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Malaria inhibits Covid

June 10, 2020 - 17:50 -- Pierre Lutgen

 

The role of immunoglobulines E

In January 2020 we published together with 3 medical doctors from Africa: “Jérôme, Munyangi, Pascal Gisenya, Patrick Ogwang …Immunoglobulins in the skin lead to long-lasting prophylaxis. Pharm Pharmacol Int Journal, PPIJ, 2020, Issue1”, a paper which, if widely spread, could have had a dramatic impact on the way the present Covid-19 crisis is handled.

One of the key findings of their work is that immunoglobulins are higher in malaria endemic areas.

The total IgE level in a population is strongly related to the malaria endemicity in that area with concentrations over 500 ng/ml, with many values over 2000 ng/ml. In the European population its concentration is  low at 10 to 300 ng/ml. For example, 10 ng/ml in Sweden, 647 in Thailand, 2134 in Liberia.

     H Perlmann, H Helmby, IgE elevation and anti-malarial antibodies in Plasmodium falciparum malaria. Clin Exp Immunol. 1994 Aug; 97(2): 284–292

     Perlmann P, ElGhazali G, Blomberg MT: IgE and tumor necrosis factor in malaria infection. Immunol Lett. 1999, 65: 29-33. 10.1016/S0165-2478(98)00120-5.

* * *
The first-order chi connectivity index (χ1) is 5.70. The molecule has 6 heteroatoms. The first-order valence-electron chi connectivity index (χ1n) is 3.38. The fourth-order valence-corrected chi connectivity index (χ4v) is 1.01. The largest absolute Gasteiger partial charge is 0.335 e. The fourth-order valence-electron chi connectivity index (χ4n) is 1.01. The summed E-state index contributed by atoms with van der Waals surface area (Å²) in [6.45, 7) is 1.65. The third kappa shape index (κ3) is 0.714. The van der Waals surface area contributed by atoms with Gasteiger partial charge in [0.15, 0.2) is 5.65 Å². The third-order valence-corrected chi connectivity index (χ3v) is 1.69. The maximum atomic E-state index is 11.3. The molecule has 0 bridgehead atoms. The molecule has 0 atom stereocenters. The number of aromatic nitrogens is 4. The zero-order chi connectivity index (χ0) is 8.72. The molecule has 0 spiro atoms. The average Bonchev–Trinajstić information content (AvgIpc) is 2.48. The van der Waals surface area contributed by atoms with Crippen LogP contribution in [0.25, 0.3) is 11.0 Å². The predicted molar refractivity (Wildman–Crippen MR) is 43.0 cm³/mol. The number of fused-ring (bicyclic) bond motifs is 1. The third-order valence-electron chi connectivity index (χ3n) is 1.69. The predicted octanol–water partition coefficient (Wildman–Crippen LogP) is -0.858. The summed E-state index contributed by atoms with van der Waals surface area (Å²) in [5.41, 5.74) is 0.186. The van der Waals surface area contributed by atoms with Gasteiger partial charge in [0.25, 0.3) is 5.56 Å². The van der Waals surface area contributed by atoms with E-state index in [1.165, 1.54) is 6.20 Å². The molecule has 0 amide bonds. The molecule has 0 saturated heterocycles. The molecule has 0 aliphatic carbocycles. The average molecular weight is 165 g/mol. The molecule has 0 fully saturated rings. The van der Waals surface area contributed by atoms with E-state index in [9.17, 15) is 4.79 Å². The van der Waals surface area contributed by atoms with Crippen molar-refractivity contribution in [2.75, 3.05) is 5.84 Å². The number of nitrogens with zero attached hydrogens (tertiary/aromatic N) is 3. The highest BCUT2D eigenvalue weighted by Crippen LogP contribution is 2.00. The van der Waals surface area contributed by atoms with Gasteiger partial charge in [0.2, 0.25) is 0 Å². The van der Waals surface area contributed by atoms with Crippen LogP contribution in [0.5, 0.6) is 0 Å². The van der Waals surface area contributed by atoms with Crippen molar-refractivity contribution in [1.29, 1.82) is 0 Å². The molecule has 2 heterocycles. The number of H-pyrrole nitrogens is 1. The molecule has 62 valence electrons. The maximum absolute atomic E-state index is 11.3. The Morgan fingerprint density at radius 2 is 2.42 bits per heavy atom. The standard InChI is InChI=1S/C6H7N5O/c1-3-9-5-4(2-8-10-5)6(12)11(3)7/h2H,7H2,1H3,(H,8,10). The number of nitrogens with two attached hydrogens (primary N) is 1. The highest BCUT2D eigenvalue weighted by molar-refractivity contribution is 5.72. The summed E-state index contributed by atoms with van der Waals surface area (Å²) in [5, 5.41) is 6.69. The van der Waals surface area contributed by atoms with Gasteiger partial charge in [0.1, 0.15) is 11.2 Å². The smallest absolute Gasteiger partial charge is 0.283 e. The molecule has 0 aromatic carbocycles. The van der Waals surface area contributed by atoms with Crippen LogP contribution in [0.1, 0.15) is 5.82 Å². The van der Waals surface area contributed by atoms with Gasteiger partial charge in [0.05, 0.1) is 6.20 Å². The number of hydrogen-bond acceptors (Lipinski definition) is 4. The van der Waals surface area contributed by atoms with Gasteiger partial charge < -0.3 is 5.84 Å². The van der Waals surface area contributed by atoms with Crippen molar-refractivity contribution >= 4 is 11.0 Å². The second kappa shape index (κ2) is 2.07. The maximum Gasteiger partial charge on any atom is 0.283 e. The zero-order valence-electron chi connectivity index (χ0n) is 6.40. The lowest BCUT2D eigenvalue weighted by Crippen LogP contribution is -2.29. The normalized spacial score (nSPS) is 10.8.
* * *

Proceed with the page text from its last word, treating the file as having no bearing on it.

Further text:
This higher IgE level in endemic areas protects against Plasmodium infections. It is likely that it also protects against viral infections.

The production of IgE specific to different viruses strongly suggest an important role for these antibodies. 40 years ago, it was found that naturally occurring viral respiratory infections increased serum IgE levels in both nonatopic as well as atopic individuals. They decreased after the symptoms. But infected and/or vaccinated children and adults continue a long-term production of IgE anti-Influenza virus antibodies long term. The long -term production, up to two years, of IgE anti-Influenza virus antibodies may contribute to protective immunity against Influenza.

      L Perelmutter, L Potvin, P Phipps. Immunoglobulin E Response During Viral Infections. J Allergy Clin Immunol. 1979 Aug;64(2):127-30.

     Tamar A Smith-Norowitz , Darrin Wong, Martin H Bluth. Long Term Persistence of IgE Anti-Influenza Virus Antibodies in Pediatric and Adult Serum Post Vaccination with Influenza Virus Vaccine. Int J Med Sci. 2011 Mar 18;8(3):239-44. doi: 10.7150/ijms.8.239.

     O L Frick. Effect of Respiratory and Other Virus Infections on IgE Immunoregulation. Review J Allergy Clin Immunol. 1986, 1013-8.

 

Artemisia and Covid: friend of foe?